"Jim Matheson's newfound defense of his government takeover of healthcare after two long years of failure demonstrates just how out of touch he is with the families who are being forced off their health plans or seeing their premiums rise," the National Republican Congressional Committee's Paul Lindsay crowed in March 2012.

The NRCC has made Matheson a top target since he joined Congress in 2001. This and several outside groups, have poured millions into beating him, and a slew of contenders have tried to take him out: Derek Smith (Matheson won by 15 percentage points), John Swallow (Matheson squeaked by with a margin of less than 1 percent), Swallow, again (a 12-point victory for Matheson), LaVar Christensen (Matheson by 22 points), Bill Dew (Matheson by 28 points), Morgan Philpot (Matheson by 4 points), Mia Love (Matheson by less than 1 point).

In the latter race, Matheson was able to win despite his rival's backing by Republican presidential nominee Mitt Romney and a newly created district designed to give the GOP candidate a 14-point edge out of the gate.

Love began running again shortly after her loss, but Matheson pulled out in December 2013.

Originally, Matheson took his place in Congress from a district that was solely in Salt Lake County. Soon after, the GOP-dominated Utah Legislature carved up the 2nd District to cover part of his original seat but with a large swath of eastern and southern Utah. In 2011, the Legislature again retooled the district and Matheson jumped to the new 4th District, covering parts of Utah County and Republican areas in Salt Lake County – and he won.

He knows the odds he faced along the way, but credits his effort to distinguish himself from the stereotypical politician.

"If you look at the district[s] on paper, I should have lost these seven elections," Matheson says, in retrospect. "I believe the voters are looking for something other than party label. If they weren't, I never would have won."

Other Democrats have tried to follow Matheson's lead, including McAdams. Doug Owens, the son of the late Rep. Wayne Owens, borrowed Matheson's playbook in the last election but lost by four points to Love. He was outspent by more than five-to-one.

House Minority Whip Steny Hoyer tapped Matheson this session to serve as an assistant whip, charged with helping to round up votes from his colleagues. Hoyer says Matheson has, throughout his time in the House, been a voice for pragmatic solutions.

"He has worked in a thoughtful and considered way with colleagues on both sides of the aisle, and he has shown real leadership on issues like getting our nation back on a fiscally sustainable path," Hoyer said in a statement. "Jim has been the kind of legislator who knows how to get things done, and he has always put the well-being of his constituents and his country above all else."

Asked for his successes in Congress, Matheson points out that he has been known for helping constituents, to a point that residents of other districts have reached out to his office for help. He's also tallied a list of other achievements.

Accomplishments • Utahns may not recall the words Divine Strake, but not so long ago it was a big concern for those who recalled the fallout from the nation's aboveground nuclear testing in the 1950s and 60s. Underground tests continued through 1992, but then ceased until, in 2006, the Pentagon was planning to try out its new weapon in the Nevada Test Site that was expected to shoot a cloud 10,000 feet into the air and result in an earthquake.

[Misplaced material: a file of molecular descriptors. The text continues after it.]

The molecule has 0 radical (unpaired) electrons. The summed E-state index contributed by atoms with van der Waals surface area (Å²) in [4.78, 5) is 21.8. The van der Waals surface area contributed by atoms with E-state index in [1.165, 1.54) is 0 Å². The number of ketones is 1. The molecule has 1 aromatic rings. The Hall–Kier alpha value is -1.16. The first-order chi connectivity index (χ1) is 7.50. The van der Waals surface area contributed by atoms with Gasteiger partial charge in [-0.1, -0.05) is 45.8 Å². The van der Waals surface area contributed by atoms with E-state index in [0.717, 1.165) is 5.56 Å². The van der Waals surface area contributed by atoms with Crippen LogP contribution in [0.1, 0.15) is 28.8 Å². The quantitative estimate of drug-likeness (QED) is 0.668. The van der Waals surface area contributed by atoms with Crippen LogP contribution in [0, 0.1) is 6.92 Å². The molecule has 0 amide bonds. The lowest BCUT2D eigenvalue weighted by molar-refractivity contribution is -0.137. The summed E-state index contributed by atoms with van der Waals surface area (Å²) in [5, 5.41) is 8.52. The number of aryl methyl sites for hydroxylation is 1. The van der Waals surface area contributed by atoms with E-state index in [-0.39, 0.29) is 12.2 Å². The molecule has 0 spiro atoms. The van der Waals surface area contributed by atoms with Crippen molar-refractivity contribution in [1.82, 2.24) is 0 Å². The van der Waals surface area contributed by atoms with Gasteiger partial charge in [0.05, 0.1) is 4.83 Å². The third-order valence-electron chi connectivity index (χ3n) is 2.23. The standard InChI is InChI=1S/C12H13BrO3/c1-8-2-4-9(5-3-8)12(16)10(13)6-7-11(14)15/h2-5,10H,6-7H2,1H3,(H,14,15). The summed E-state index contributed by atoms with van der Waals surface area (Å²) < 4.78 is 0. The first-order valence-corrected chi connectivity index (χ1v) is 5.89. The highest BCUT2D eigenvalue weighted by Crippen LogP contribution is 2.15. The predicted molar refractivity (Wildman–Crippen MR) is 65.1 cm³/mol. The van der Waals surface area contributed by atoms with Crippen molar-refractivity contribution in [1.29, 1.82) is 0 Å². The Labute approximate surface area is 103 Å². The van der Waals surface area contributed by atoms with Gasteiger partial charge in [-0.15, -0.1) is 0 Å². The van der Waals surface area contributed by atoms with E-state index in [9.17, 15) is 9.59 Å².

Scant attention was paid until members of Congress, including Matheson, raised the alarm about what the non-nuclear explosive device could do if it were to be tested in southern Nevada. The Defense Threat Reduction Agency eventually canceled the test in 2007 after a public outcry.

"We killed that project, and that was a great example of holding government accountable," Matheson recalls.

The congressman also points to a compromise that allowed the building of St. George's new airport without lawsuits, his efforts to remove uranium tailings from the banks of the Colorado River near Moab and work to block foreign nuclear waste from being buried in Utah's west desert. He's also proud of the teamwork with then-Sen. Bob Bennett, R-Utah, to pass the Washington County Lands Bill, which brought developers, local officials and environmentalists together to divvy up areas for preservation or city expansion in the growing area.

He also recently passed legislation to help halt the proliferation of counterfeit pharmaceuticals.

Matheson's last vote in in the House was to allow the Interior Department to aquire a donation of 44 acres in Martinez, Calif. It's one of thousands of votes he's cast since coming to Washington in January 2001. It may not be his last.

Everything's on the table • Matheson says he's not trying to dodge the question. He really isn't sure what he wants to do as an ex-member of Congress.

"I want to be in the NFL but I don't have the arm strength," he jokes. "I want to be a quarterback."

When Matheson announced he wasn't going to run for an eighth term, he didn't hide the fact that he's still interested in running for another office. Possibly for governor or the Senate. But he's not showing his hand.

He's keeping his condo only a couple blocks away from the U.S. House office buildings, which he says is a good investment and that he may rent out in the near future. It isn't a sign, he insists, of what he plans to do.

Short term, Matheson says he intends to re-enter private life by working in the policy world to some degree. He doesn't rule out becoming a lobbyist, as he has been before, but it isn't something he's eyeing at the moment.

"Everything is on the table right now," he says.

In the meantime, fellow Utah Democrats lament the loss of their highest elected official but hope for his return.

"I hope that he's not done," says McAdams. "I hope we see future public service from Jim Matheson, and if he ever decides to jump back into the ring, I'll be there to support him."